In the humanitarian sector, as elsewhere, being able to predict the future is becoming less
science fiction and more science fact. Predictive modelling aimed at forecasting crisis events, so that steps can be taken to reduce or prevent their impacts, is becoming increasingly prevalent. We are witnessing a noticeable shift in emphasis from the logistics of response to anticipatory action.
As part of this shift, a lot of effort is going into data preparedness, aimed at ensuring that when crises occur, those coordinating the responses have immediate access to the baseline
information they need to rapidly understand and analyse the impacts. MapAction, an international humanitarian mapping charity, is active in both areas. We have been working to actively and collaboratively curate and develop humanitarian data sets that we know are
needed for mapping in any disaster or emergency (the subject of a future geoawesomeness
blog), and we are co-operating with partners to develop and validate new predictive approaches.
Even before COVID-19 significantly increased humanitarian need globally in a short timeframe, insight from predictive analytics (PA) was being used to improve humanitarian supply chains and reduce costs, as well as to forecast things like food shortages and movements of displaced people. The World Bank, the World Food Program, the Red Cross, Start Network and Save the Children are among the organisations actively applying PA to solve these types of problems. COVID has precipitated this by making humanitarian work even more difficult and complex while resources are stretched even further, necessitating smarter, more agile approaches.
The shift towards anticipatory action is also being encouraged by The United Nations Office for the Coordination of Humanitarian Affairs (OCHA) which aims to facilitate the widespread
use of current and historical data and PA tools to predict emergency scenarios or specific aspects of them – such as their magnitude, duration or likely impacts – in order to trigger appropriate responses ahead of time. As part of this goal, it has established anticipatory action frameworks for a number of high-risk countries incorporating three elements: a predictive model or forecast; pre-arranged financing based on triggers; and a pre-agreed
The UN’s Centre for Humanitarian Data in the Hague has a PA team which is working to develop new predictive models in this area, as well as supporting others to develop and use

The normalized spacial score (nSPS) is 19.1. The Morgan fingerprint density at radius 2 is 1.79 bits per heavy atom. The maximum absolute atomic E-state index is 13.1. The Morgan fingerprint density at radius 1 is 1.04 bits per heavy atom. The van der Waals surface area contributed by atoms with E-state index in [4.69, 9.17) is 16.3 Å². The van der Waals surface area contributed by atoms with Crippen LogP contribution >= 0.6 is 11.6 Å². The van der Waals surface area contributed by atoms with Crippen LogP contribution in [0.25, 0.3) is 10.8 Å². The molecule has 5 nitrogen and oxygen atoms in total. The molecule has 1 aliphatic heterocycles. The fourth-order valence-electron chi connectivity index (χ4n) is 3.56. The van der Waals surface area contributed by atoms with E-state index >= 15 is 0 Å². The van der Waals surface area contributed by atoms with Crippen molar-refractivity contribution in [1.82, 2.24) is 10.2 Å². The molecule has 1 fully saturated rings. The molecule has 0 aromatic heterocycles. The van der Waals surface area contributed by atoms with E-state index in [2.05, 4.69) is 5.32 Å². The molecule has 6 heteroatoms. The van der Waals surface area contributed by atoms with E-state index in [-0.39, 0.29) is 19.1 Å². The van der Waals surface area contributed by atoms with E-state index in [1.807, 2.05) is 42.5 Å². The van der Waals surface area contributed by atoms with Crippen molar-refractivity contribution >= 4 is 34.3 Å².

their own models. For the past year, MapAction has had a data scientist based at the Centre
to collaborate and share learning, bringing our geospatial expertise to the table.
There have already been several fruitful results of this ongoing cooperation. Together with other other partners, notably the Johns Hopkins University Applied Physics Laboratory, we developed a model to predict the scale, severity and duration of the coronavirus outbreak within specific countries, including its likely effects on vulnerable groups. This model is being used to support short-term operational decision-making in an effort to protect and save more lives.
We have also contributed to a drought-related anticipatory action framework to predict potential food shortages caused by drought in Somalia and Ethiopia. The MapAction team reviewed past literature, evaluated available satellite images, and created a prototype drought model in Google Earth Engine. The resulting indicators were used to trigger an early release of critically needed funds from the UN’s Central Emergency Response Fund (CERF).
Another project has involved the implementation and validation of an approach for mapping flooding from satellite imagery. This has been used to help evaluate the impact of recent anticipatory action in Bangladesh. Last July, the European Commission’s Global Flood Awareness System predicted a high probability of severe flooding in Bangladesh, which is vulnerable to flooding from monsoons from June to September. This trigger was enough to release funding to distribute assistance including cash, livestock feed, storage drums, and hygiene, dignity and health kits in the fastest-ever allocation of CERF funds since the Fund’s inception in 2005.
To better understand how this aid was helpful to those affected, the PA team needed to know exactly when, where, and for how long flooding occurred. We analysed a number of satellite images from Bangladesh and then used the outputs to develop a simple model indicating how the flooding occurred over space and time. We validated these estimates of historical flooding against external data sources (such as river discharge measurements) to
be confident in their accuracy. After it had been validated in this way, MapAction was then able to test out parts of this analysis with confidence in the responses to Hurricanes Eta and Iota in Central America in November, when torrential rains falling on saturated ground and steep valleys caused devastating floods and landslides.
We’re continuing work with the PA team on flooding-related anticipatory action by investigating the predictive power of various hydrological forecasts, through comparison against historical flooding data.
As the accuracy of forecasts and predictive modelling continues to improve, some believe that anticipatory action will become more important than disaster response in the future. Humanitarian crises are incredibly complex. Anything that helps to unpick that complexity to better understand and prepare for the interconnected factors affecting their trajectory and the impacts on those caught up in them is to be warmly welcomed.